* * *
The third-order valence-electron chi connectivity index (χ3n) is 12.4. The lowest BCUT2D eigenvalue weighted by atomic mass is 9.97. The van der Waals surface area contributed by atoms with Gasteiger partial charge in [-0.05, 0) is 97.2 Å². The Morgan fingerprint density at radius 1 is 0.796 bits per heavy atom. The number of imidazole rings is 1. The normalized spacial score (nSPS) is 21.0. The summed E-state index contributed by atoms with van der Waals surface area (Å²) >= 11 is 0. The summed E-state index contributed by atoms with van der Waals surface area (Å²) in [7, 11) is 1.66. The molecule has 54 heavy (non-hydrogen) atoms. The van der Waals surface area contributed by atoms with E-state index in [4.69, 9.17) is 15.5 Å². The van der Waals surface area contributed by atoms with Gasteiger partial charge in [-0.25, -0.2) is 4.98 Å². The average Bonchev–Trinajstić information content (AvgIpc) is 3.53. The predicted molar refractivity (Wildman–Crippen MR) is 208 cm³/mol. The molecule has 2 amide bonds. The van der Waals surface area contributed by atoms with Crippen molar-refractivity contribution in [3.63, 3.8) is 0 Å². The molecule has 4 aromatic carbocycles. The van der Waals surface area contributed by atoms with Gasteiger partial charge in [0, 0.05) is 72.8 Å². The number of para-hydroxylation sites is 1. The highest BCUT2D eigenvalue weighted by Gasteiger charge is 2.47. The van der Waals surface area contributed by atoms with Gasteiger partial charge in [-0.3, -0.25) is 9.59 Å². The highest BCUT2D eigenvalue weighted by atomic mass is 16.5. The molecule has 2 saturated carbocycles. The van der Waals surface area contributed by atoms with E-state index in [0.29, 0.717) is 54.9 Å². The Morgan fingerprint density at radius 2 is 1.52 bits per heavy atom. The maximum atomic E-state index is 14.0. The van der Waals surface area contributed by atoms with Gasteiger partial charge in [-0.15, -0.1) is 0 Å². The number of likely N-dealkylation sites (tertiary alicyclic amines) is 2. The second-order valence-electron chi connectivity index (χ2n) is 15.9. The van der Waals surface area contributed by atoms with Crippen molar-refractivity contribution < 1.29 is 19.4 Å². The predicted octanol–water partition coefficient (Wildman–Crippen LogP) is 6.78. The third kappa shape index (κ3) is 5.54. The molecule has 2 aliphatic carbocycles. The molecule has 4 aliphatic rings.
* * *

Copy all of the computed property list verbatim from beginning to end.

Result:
The third-order valence-electron chi connectivity index (χ3n) is 12.4. The lowest BCUT2D eigenvalue weighted by atomic mass is 9.97. The van der Waals surface area contributed by atoms with Gasteiger partial charge in [-0.05, 0) is 97.2 Å². The Morgan fingerprint density at radius 1 is 0.796 bits per heavy atom. The number of imidazole rings is 1. The normalized spacial score (nSPS) is 21.0. The summed E-state index contributed by atoms with van der Waals surface area (Å²) >= 11 is 0. The summed E-state index contributed by atoms with van der Waals surface area (Å²) in [7, 11) is 1.66. The molecule has 54 heavy (non-hydrogen) atoms. The van der Waals surface area contributed by atoms with E-state index in [4.69, 9.17) is 15.5 Å². The van der Waals surface area contributed by atoms with Gasteiger partial charge in [-0.25, -0.2) is 4.98 Å². The average Bonchev–Trinajstić information content (AvgIpc) is 3.53. The predicted molar refractivity (Wildman–Crippen MR) is 208 cm³/mol. The molecule has 2 amide bonds. The van der Waals surface area contributed by atoms with Crippen molar-refractivity contribution in [3.63, 3.8) is 0 Å². The molecule has 4 aromatic carbocycles. The van der Waals surface area contributed by atoms with Gasteiger partial charge in [0, 0.05) is 72.8 Å². The number of para-hydroxylation sites is 1. The highest BCUT2D eigenvalue weighted by Gasteiger charge is 2.47. The van der Waals surface area contributed by atoms with Gasteiger partial charge in [-0.3, -0.25) is 9.59 Å². The highest BCUT2D eigenvalue weighted by atomic mass is 16.5. The molecule has 2 saturated carbocycles. The van der Waals surface area contributed by atoms with E-state index in [0.29, 0.717) is 54.9 Å². The Morgan fingerprint density at radius 2 is 1.52 bits per heavy atom. The maximum atomic E-state index is 14.0. The van der Waals surface area contributed by atoms with Gasteiger partial charge in [-0.15, -0.1) is 0 Å². The number of likely N-dealkylation sites (tertiary alicyclic amines) is 2. The second-order valence-electron chi connectivity index (χ2n) is 15.9. The van der Waals surface area contributed by atoms with Crippen molar-refractivity contribution < 1.29 is 19.4 Å². The predicted octanol–water partition coefficient (Wildman–Crippen LogP) is 6.78. The third kappa shape index (κ3) is 5.54. The molecule has 2 aliphatic carbocycles. The molecule has 4 aliphatic rings.